Научная статья на тему 'Linguistic diversity, code-switching and language shift in Nigeria'

Linguistic diversity, code-switching and language shift in Nigeria Текст научной статьи по специальности «Языкознание и литературоведение»

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Аннотация научной статьи по языкознанию и литературоведению, автор научной работы — Christopher Nkechi M.

Socio-politico-economic developments in Nigeria favour language shift from local languages to English, a situation making local language maintenance and sustenance difficult while portending language extinction. Codeswitching between English and Nigerian languages is posited as a stage in the process of language shift to English and eventual extinction of local languages. Contributing to the evolving linguistic situation are: extreme linguistic diversity, tenacious resistance to language imposition, nascency of democratization, people mobility in the quest for survival in a poor economic environment, the absence of a viable language policy, neglect of local languages in the education of the child at home and school, and the dominance and viability of the English language for the individual in socio-economic life of the nation. Nigeria is experiencing linguistic transition that may eventually see the extinction of many Nigerian languages if unchecked. Under the situation, language owners may be the best group to save their languages (over 500) from extinction.

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Текст научной работы на тему «Linguistic diversity, code-switching and language shift in Nigeria»

Journal of Siberian Federal University. Humanities & Social Sciences 3 (2014 7) 381-393

УДК 81'2(669)

Linguistic Diversity, Code-switching and language Shift in Nigeria

Nkechi M. Christopher*

Department of Communication and Language Arts

University of Ibadan Ibadan, Nigeria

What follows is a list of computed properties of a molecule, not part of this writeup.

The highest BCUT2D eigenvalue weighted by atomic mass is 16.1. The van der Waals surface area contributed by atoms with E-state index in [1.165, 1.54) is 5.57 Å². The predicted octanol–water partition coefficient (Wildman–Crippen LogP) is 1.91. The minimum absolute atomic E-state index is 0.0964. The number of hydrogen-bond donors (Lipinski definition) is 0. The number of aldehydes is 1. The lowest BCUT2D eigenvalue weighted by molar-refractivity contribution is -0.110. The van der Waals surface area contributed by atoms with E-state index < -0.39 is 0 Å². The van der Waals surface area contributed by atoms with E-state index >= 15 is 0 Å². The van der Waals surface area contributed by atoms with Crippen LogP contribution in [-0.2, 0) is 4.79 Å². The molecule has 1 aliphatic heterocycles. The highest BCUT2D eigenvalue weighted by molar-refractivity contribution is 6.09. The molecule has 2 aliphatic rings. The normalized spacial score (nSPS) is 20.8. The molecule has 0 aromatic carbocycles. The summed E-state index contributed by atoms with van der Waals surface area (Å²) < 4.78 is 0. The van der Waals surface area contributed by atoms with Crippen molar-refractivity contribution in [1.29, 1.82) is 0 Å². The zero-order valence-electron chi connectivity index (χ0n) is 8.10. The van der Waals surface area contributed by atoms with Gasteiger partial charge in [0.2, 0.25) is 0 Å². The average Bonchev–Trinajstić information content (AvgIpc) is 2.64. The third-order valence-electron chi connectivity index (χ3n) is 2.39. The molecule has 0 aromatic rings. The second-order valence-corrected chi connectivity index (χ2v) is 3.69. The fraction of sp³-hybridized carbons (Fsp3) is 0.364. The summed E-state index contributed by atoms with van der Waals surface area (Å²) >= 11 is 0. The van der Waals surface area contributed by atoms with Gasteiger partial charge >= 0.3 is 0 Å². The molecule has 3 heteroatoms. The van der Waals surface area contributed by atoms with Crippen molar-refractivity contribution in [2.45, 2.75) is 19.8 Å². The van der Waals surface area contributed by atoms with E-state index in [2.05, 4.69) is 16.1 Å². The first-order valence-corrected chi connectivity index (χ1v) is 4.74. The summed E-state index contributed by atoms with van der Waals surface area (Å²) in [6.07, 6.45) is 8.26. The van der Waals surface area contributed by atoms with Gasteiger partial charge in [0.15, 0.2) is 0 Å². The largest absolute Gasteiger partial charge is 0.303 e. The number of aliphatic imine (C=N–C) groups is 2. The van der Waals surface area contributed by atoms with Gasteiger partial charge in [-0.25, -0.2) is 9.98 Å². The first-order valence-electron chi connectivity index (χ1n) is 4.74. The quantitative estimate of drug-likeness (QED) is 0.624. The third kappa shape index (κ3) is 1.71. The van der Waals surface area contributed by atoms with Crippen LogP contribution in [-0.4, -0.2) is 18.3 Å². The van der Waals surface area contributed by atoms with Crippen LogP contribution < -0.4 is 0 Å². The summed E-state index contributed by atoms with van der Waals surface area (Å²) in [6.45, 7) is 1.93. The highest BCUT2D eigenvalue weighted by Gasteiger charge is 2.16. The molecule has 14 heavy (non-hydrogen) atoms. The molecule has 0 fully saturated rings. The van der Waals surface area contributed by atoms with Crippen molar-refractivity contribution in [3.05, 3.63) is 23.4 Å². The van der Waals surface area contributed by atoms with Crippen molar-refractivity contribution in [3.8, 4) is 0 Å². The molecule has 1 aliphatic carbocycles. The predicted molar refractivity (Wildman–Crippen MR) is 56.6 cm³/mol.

Received 12.11.2013, received in revised form 15.01.2014, accepted 28.01.2014

Socio-politico-economic developments in Nigeria favour language shift from local languages to English, a situation making local language maintenance and sustenance difficult while portending language extinction. Codeswitching between English and Nigerian languages is posited as a stage in the process of language shift to English and eventual extinction of local languages. Contributing to the evolving linguistic situation are: extreme linguistic diversity, tenacious resistance to language imposition, nascency of democratization, people mobility in the quest for survival in a poor economic environment, the absence of a viable language policy, neglect of local languages in the education of the child at home and school, and the dominance and viability of the English language for the individual in socio-economic life of the nation. Nigeria is experiencing linguistic transition that may eventually see the extinction of many Nigerian languages if unchecked. Under the situation, language owners may be the best group to save their languages (over 500) from extinction.

Keywords: code-switching, language contacts, language death/extinction, language maintenance, language shift, linguistic diversity.


Living languages grow, those languages that fail to grow die. Language is a living entity, changes, grows and expands spheres and modes of usage from generation to generation. The extent to which language grows or expands may be proportional to the expansion of areas of human endeavours where it is used - once there is need for communications in the moon, across the sea, down in the bowels of the earth, etc. there would be means for meeting the challenges. In addition, languages grow as knowledge and experience expand -words/expressions may be devised within a

language for new experience or borrowed from another language. However, the significance of a language may diminish, and in extreme cases it could die out of non-use. Language extinction has become more alarming in a globalizing world; since globalization, even in its elemental stage without ICT, creates a need for a universal language of communication to enable people operate beyond their immediate society. Mühlhäusler (1996:273) observes of language contacts in the Pacific that, "An interesting observation is that the sickness of languages is greatest in areas where English is the official language."

© Siberian Federal University. All rights reserved

* Corresponding author E-mail address: nmxtopher@gmail.com

The choice of a national language in Nigeria was influenced by two factors: language diversity and the presence of an acceptable language. The acceptance of English, a colonial heritage, by all partners in the geo-political arrangement has given English the lead over Nigerian languages (and Arabic in the north). Though a foreign language, English has become an amalgamating element while Nigerian languages are codes of dichotomy, creating or escalating enmity along linguistic/ethnic lines on matters that have nothing to do with language itself. Nonetheless, the sheer number of languages and a people on the move leave no room for monolingualism. Rather, the norm is bilingualism (multilingualism) in urban and semi-urban areas as well as among the educated in rural areas. Nigeria is therefore a case of bilinguals in multilingual environments.